...all in one. I baby fiorita' s, not necessarily a nursery rhyme, but oh susanna is often used as a kid' s tune. How many of us remember the second verse? Let me refresh your memory. I jumped a boa the talent, rave and travel down the rim. Electric Lot, magnified and Gil Bob Hundred Nigger, the ball gun by the once popular kids, champ Chinese, Japanese dirty knees. Look at these octomist Asian immigrants, particularly after the Chinese exclusion act in eighteen. Eighty two, the children ' s rhyme, asserts the Chinese and Japanese people were dirty and promiscuous. Several other popular children' s stories have dark origins as well. Old Mother Goose, for example, is full of antisemitic language and imagery, and the antagonist is depicted as a dishonest Jewish person. Despite scrubbing and reworking of the old story several decades ago. This original version is unfortunately, still easily accessible to day because of a popular one thousand nine hundred and ninety three film adaptation. The following example became a favorite of many young American tweens in the nine s and early two thousands, despite being written by a British author over one hundred years ago, the Secret Garden, a classic children' s novel written in to nine hundred and eleven by novelist Frances Hodgson Burnett contained some, not so subtle, racist imagery and remarks when the main character, Mary, the daughter of a British government employee stationed in India, his left orphan she sent to live with an uncle in England. Upon her arrival, she meets her new Maid Servant, Martha who tells her she thought the young girl might have been black since she was from India, and that quote. There' s such a lot of blacks there, instead of respectable white people and quote Mary, becomes enraged and declares quote. Natives are not people and quote then just to hammer home the message with a bit of symbolism, all of Mary' s black clothes that she brought with her from India are replaced with nicer white clothes. We' ve talked about toys, cartoons and nursery rhymes that are blatantly racist, but what about the less obvious? There are words and phrases baked into our daily vernacular that are steeped in racist history, and most of us have absolutely no idea where they came from use. The word gyp lately it' s not uncommon to hear the term uttered in frustration in a situation involving cheating or theft, but the word popped up in eighteen. Ninety, nine, as an abbreviation of Gipsy, a derogatory term assigned to the Romani people and defined, as quote a sly, unscrupulous fellow, the term, is a harmful pejorative. So the next time you voice her frustration over being...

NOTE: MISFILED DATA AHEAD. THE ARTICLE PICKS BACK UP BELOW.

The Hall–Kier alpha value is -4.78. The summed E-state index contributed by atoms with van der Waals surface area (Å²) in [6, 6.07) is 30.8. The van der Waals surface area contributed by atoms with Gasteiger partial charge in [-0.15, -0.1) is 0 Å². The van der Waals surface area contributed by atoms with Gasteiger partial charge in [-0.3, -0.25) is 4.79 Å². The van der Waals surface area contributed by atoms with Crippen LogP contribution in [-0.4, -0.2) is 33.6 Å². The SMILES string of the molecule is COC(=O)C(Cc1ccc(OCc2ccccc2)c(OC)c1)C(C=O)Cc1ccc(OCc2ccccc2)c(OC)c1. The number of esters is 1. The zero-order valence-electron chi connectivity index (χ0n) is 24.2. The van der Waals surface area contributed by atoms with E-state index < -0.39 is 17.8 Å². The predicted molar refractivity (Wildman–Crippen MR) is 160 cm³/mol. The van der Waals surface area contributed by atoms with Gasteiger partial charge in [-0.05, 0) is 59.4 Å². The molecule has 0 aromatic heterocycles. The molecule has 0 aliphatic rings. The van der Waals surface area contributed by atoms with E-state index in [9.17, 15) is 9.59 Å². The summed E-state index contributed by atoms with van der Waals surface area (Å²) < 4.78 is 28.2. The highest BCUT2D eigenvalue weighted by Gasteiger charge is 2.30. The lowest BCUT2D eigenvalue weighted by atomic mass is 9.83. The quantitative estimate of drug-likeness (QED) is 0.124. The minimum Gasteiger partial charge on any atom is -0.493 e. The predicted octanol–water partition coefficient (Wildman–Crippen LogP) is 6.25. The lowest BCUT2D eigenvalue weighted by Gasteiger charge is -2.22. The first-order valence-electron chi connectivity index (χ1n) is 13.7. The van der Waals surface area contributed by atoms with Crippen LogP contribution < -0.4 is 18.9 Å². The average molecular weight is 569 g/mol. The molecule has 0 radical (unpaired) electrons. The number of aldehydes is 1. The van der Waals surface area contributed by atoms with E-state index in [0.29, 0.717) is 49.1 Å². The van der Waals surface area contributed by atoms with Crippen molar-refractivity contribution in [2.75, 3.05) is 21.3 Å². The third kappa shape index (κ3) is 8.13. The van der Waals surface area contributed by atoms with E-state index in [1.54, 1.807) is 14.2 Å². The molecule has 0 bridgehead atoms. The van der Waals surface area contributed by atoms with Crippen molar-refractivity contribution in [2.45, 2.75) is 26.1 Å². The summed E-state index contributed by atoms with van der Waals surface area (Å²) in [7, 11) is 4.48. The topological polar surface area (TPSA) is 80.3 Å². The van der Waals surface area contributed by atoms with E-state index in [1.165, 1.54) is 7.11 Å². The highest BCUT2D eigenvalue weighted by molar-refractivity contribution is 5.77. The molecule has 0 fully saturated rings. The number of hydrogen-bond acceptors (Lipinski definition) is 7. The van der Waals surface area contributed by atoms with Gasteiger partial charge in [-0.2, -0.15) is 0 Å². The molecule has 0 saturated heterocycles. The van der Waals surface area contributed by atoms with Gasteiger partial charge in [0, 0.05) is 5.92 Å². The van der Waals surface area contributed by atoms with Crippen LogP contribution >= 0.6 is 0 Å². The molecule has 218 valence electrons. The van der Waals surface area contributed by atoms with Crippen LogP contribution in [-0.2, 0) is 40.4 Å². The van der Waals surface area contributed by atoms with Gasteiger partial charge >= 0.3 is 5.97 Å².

...treated dishonestly. Try to avoid this term that wrongly equates dishonesty with an entire culture of people. grandfathered in this common term is used to refer to some one or something that is exempt from a new rule or context. But the origin of the phrase dates back to the civil war when the abolition of slavery, in the passage of the thirteenth and fourteenth amendments freed all enslaved people and granted citizenship. The people of African descent. The problem that this created for powerful wits, however, is that now those citizens at least the male ones, would be eligible to vote. As a result, a whole host of things like literacy tests and poll taxes, were invented to keep black men from exercising their right to vote. But then, what about all the poor white men who wanted to vote these new disenfranchisement measures could very much restrict their ballot access so to circumvent any issues for white men. Several states passed grandfather clauses which met any one who was descended from a former voter or who had voted prior to the fourteenth amendment being passed. I E white people could continue to vote without the new restrictions. The term grandfathered in has become a common part of our vernacular, but it originated as a loophole to prevent white voters from being disenfranchised by laws created to keep black people from voting. Maybe it' s just because their origins and the harm that these words and phrases have caused haven' t been made clear to some of us until recently, but I hope we' re also smart enough to rethink our widespread use of sexist and racist phrases like master bedroom, Indian Giver Spirit, animal and whipped into shape, among others. Now that you know, is it something you want your children influenced by even the United States, national anthem, which has come under fire in recent years for a forgotten? Fourth, verse is not free of racist American tradition, as the story goes, Francis Scott key became inspired to write a poem called the Defence of Fort Mc Canary, while he watched a British Bombard Fort Mc Henry and Baltimore during the war of Eighteen, twelve, the poem was put to music and the name was eventually changed to the Star spangled banner. The lyrics were considered controversial even during its day, particularly because of the following verse from the Ash, a the reference to quote hireling and slave pertains to the second core of British colonial marines. This core was largely made up of escaped enslaved black men, who went over to the side of the English after they were promised freedom and land in exchange for their military service. Some historians argue this is a clear jab at the Black Colonial Marines and an ironic glorification of slavery within the quote. Land of the free and the home of the brave others believe Francis Scott Key' s lyrics are more about defeating the British and aimed at whom he deemed as deserters of the United States...